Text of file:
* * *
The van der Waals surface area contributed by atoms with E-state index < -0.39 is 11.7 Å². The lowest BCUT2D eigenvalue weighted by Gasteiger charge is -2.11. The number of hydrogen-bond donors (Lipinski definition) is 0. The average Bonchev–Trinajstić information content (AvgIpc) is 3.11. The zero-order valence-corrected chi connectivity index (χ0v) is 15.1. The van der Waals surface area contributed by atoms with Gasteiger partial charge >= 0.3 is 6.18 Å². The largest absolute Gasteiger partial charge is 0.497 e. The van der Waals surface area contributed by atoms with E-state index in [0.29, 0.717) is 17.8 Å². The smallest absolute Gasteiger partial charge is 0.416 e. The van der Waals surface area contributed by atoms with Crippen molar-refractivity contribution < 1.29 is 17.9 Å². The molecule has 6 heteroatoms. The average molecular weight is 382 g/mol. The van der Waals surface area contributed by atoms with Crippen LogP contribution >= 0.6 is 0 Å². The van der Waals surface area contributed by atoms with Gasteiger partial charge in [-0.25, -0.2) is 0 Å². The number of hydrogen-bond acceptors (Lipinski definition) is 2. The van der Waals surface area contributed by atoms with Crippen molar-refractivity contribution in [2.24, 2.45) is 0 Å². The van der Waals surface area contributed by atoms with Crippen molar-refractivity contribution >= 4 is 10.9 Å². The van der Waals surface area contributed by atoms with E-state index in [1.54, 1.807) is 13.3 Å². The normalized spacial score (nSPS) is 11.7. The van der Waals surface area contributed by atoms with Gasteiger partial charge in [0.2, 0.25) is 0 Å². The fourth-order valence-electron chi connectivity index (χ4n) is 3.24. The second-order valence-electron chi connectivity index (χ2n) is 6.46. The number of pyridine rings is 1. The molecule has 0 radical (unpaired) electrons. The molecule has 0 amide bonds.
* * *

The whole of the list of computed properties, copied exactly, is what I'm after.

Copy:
The van der Waals surface area contributed by atoms with E-state index < -0.39 is 11.7 Å². The lowest BCUT2D eigenvalue weighted by Gasteiger charge is -2.11. The number of hydrogen-bond donors (Lipinski definition) is 0. The average Bonchev–Trinajstić information content (AvgIpc) is 3.11. The zero-order valence-corrected chi connectivity index (χ0v) is 15.1. The van der Waals surface area contributed by atoms with Gasteiger partial charge >= 0.3 is 6.18 Å². The largest absolute Gasteiger partial charge is 0.497 e. The van der Waals surface area contributed by atoms with E-state index in [0.29, 0.717) is 17.8 Å². The smallest absolute Gasteiger partial charge is 0.416 e. The van der Waals surface area contributed by atoms with Crippen molar-refractivity contribution < 1.29 is 17.9 Å². The molecule has 6 heteroatoms. The average molecular weight is 382 g/mol. The van der Waals surface area contributed by atoms with Crippen LogP contribution >= 0.6 is 0 Å². The van der Waals surface area contributed by atoms with Gasteiger partial charge in [-0.25, -0.2) is 0 Å². The number of hydrogen-bond acceptors (Lipinski definition) is 2. The van der Waals surface area contributed by atoms with Crippen molar-refractivity contribution in [2.24, 2.45) is 0 Å². The van der Waals surface area contributed by atoms with Crippen molar-refractivity contribution >= 4 is 10.9 Å². The van der Waals surface area contributed by atoms with E-state index in [1.54, 1.807) is 13.3 Å². The normalized spacial score (nSPS) is 11.7. The van der Waals surface area contributed by atoms with Gasteiger partial charge in [0.2, 0.25) is 0 Å². The fourth-order valence-electron chi connectivity index (χ4n) is 3.24. The second-order valence-electron chi connectivity index (χ2n) is 6.46. The number of pyridine rings is 1. The molecule has 0 radical (unpaired) electrons. The molecule has 0 amide bonds.